A historic church in the former capital of the Confederate States of America has announced that it will be removing the rebellion's battle flag from its building.
St. Paul's Episcopal Church of Richmond, Virginia, decided to remove the numerous Confederate battle flag images from its building after holding a congregation-wide discernment.
Sometimes you got to know when to fold them, know when to hold them, know when to walk away, and know when to sing a Christmas carol.
Kenny Rogers, along with some help from the talented singers of Home Free, sang a fast-paced version of the classic "Children Go Where I Send Thee."
The mixture of spiritual and country makes for an awesome rendition of the Christmas carol filmed at Houston Station in Nashville, Tennessee. more >>
You may remember her as "Tootie" from the hit '80s sitcom "The Facts of Life" or "Regine" from the '90s show about single life in the fast lane, "Living Single." But since then, aside from behind the scenes work as a television show director and some occasional bit parts and being in the "Vagina Monologues," Kim Fields has largely remained out of the spotlight. Until now.
The actress has joined the season 8 cast of Bravo's "The Real Housewives of Atlanta." In an episode that airs Sunday, Fields gets personal with the sobering admission "I've lost myself." Audiences might admit that, without the actress resurfacing to appear on the show, they had pretty much lost her too.
Fields' confession just might explain why an actress of her background and pedigree, known for her clean, no-drama image, would involve herself with a franchise celebrated for its gossiping, cat fighting, and back-stabbing personalities. Fields seems to be the antithesis of what "Housewives" is all about. more >>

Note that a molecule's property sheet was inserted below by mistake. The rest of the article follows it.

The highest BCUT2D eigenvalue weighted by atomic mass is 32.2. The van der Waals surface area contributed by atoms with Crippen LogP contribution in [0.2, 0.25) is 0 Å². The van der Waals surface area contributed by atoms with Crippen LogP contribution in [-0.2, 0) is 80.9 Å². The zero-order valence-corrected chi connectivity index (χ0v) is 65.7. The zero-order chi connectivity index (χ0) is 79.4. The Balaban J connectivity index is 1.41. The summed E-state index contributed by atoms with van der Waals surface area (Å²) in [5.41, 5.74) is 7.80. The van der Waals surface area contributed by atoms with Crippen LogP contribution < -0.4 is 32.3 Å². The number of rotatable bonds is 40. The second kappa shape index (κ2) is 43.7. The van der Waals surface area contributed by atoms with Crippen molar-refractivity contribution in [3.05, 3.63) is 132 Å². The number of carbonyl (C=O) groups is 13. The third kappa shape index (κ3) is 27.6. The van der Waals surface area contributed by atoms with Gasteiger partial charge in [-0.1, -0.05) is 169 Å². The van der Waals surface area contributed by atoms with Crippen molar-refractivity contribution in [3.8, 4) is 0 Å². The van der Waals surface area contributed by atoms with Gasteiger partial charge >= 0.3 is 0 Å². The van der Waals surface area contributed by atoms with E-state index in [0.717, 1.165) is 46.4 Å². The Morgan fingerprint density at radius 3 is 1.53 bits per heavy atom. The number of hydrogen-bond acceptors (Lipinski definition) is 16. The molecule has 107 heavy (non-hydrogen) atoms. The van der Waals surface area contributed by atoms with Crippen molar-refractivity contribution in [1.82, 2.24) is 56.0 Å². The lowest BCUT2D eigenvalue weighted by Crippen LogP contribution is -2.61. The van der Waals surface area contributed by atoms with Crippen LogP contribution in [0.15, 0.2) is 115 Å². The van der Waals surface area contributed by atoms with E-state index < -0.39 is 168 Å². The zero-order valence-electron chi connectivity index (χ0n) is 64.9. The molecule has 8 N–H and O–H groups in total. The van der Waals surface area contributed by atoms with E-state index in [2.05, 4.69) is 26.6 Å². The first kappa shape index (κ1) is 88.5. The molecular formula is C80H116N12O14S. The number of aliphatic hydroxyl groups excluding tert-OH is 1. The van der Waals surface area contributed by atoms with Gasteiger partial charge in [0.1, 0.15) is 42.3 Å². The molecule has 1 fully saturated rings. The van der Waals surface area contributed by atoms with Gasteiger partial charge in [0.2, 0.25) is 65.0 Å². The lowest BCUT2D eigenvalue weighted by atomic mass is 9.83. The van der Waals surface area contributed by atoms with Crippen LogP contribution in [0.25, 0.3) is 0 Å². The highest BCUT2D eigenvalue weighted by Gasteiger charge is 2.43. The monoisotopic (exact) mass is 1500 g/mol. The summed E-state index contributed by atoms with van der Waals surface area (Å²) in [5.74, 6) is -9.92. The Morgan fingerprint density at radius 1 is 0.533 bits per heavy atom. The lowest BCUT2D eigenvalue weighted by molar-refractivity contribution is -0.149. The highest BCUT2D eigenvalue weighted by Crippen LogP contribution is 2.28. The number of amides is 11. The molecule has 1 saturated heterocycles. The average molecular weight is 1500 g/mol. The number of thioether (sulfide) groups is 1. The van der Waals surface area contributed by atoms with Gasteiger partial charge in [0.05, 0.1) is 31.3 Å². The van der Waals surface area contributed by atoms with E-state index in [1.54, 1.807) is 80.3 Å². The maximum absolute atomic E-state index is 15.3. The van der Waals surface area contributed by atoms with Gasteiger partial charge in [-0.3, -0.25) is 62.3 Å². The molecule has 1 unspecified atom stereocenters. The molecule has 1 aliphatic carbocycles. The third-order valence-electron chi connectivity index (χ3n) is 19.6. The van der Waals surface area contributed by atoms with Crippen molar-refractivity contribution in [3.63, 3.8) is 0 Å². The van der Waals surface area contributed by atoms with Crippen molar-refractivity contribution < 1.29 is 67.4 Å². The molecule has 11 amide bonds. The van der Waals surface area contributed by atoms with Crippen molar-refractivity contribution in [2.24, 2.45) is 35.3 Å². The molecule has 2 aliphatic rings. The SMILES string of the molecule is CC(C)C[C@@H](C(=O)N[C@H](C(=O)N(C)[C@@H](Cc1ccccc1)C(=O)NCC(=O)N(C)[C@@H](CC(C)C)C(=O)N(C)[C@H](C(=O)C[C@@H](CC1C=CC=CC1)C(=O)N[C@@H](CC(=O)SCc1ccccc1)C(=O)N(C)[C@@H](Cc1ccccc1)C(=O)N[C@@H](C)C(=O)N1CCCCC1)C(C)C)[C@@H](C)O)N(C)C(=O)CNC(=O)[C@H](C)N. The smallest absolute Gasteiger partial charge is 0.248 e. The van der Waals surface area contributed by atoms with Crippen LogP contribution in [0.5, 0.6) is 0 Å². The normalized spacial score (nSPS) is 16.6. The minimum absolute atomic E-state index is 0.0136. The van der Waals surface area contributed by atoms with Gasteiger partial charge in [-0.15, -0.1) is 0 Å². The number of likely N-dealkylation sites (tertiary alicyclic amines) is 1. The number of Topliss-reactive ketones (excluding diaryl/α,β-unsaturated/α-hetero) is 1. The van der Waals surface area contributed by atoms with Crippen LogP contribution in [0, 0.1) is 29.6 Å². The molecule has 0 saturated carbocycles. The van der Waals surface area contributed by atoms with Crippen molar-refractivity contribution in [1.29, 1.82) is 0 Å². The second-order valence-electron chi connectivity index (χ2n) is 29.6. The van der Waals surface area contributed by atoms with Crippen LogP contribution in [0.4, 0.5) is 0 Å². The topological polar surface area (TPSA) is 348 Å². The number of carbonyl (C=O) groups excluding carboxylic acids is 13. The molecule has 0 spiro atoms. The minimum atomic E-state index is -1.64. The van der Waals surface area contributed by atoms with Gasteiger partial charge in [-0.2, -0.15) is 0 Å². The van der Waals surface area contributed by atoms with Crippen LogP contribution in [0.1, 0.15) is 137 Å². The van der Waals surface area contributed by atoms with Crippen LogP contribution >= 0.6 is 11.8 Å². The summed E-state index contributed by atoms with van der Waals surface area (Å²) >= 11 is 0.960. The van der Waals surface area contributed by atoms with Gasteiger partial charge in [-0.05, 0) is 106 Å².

Talk about a very intimidating group of kids! Imagine tens of thousands of youths engaging in martial arts.
That is not some action movie plot, rather that is the reality at The Shaolin Temple Kung Fu Academy in the People's Republic of China.
The largest fight school of its kind in the Asian nation, the Shaolin Temple incorporates a strict regimen for its students. more >>
The "Stop Bullying Christians Now" campaign in Toronto over the weekend brought together hundreds of protesters who stood up against the city's decision to ban a Christian music group from performing at a public square.
The campaign posted a thank you message to all of its supporters on its Facebook page, that read:
"We would like to thank each and every person for being at the rally and ask you to please support the movement of Christian Positive Space, the cause of Voices of the Nations, and Christ's Forgiveness Ministries as they continue to set up Gospel booths around the city. Please also support your local church and your pastor's who are standing for the Gospel daily." more >>
Thanksgiving. That word holds profound meaning for Americans, most of it nostalgic. I remember in grade school when our classes would present Thanksgiving pageants that retold the story of Thanksgiving.
We all know it by rote:
The pilgrims were persecuted in England (probably because the men wore buckles on their hats, culottes, and white stockings — who does that?). Anyway, in 1620, they got in a boat and sailed to America, where they met brown people in paper cutout, feathered headdresses and hand-me-down 1970s fringe vests and wrangler jeans. The pilgrims said "Hi!" and the headdress people (called "Indians," for no good reason) said "How!" When the pilgrims realized they didn't know how to cook the food in this "new world," the Indians showed them how to cook cornbread, cranberry sauce, and collard greens (or at least that's how the story went in my school). Turkeys were plentiful in the new world, so when the hat buckle people and the headdress people held a feast in November of 1621 to celebrate their new friendship, a turkey sat at the center of the table. more >>